The next arc is Kotomi’s, and there isn’t much to say about it actually. Honestly, the only purpose to the arc seemed to be to introduce the topic of the “microscopic world”, which never even ends up playing a part in this season. I’m guessing it’s a set up for After Story or something.
There’s an overall aspect to the series that becomes prominent starting in this arc that I’m going to talk about, however, I first want to address the blatant plot hole in the ending to the arc before I get to that.
Kotomi’s story ends with her parents’ suitcase being found and it being delivered to her. This is due to a letter that was found in it with writing on the envelope that said to deliver the suitcase to their daughter if it was found.
Uhm. When and why did they write that?
The story says her parents died when they went down with a plane due to it breaking or something along those lines. Did they write it as the plane was plummeting to its doom? The writing was pretty neat and they were even able to put their signatures or whatever, so that seems unlikely. Besides, why would they just happen to have some paper and an envelope handy for the situation? So does this mean that they wrote that letter ahead of time? But then why would they need to write a letter like that ahead of time? Weren’t they just going to give her the gift when they got back from their business trip?
Considering the resolution to this arc is how her parents loved her so much and got her the stuffed bear, this kind of plot hole completely disintegrates the whole dramatic tone the show is going for once you notice it.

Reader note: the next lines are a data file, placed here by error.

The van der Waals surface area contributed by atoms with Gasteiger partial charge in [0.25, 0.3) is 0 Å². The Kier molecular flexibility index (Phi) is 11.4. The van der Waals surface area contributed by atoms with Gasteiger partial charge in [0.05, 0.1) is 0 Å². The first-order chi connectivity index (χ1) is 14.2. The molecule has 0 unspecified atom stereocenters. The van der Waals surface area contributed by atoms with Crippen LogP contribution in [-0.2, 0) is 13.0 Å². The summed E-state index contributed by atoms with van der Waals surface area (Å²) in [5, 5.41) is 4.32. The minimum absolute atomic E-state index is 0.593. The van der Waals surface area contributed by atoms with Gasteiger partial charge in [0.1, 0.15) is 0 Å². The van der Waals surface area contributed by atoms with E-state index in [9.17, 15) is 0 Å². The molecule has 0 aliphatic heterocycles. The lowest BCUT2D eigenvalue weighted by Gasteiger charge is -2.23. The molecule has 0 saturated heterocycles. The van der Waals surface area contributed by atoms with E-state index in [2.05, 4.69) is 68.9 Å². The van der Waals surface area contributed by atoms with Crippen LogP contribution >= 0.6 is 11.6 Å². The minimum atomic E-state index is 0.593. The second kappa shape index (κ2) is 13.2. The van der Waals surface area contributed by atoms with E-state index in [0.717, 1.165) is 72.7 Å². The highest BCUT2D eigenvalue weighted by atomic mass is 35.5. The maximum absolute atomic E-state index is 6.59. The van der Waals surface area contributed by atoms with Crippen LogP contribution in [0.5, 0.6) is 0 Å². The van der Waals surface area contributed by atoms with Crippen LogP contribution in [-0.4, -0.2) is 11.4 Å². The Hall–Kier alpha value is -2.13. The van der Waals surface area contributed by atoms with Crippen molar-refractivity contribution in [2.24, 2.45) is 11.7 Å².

And speaking of dramatic tones…
This is the arc where Key shows their usual methods of generating drama, which is by making people cry, and being overdramatic to the point of being unrealistic. The scene I’m talking about (at least it was the one for me), was where Child-Kotomi goes into her father’s study and burns what she thinks is a copy of the thesis.
First of all, the idea of burning it rather than just shredding it up doesn’t seem like something a child would do, but it’s somewhat passable since if I recall, the matches were right nearby so that could have put the idea in her head. However, a kid would not then proceed to sit in a corner and cry their eyes out while the room starts to catch fire. It also irked me that Child-Tomoya was able to grab the doorknob and open the door when a good portion of the room was on fire. Realistically, that doorknob would have been pretty hot at that point. Perhaps not boiling hot, but he wouldn’t have been able to calmly grab it for a few seconds before thrusting the door open. Then Child-Kotomi is still sitting in the corner and crying. At this point a child would have gotten the hell out of that room due to the heat, and she should have started suffocating or maybe even died from the smoke the fire would have caused.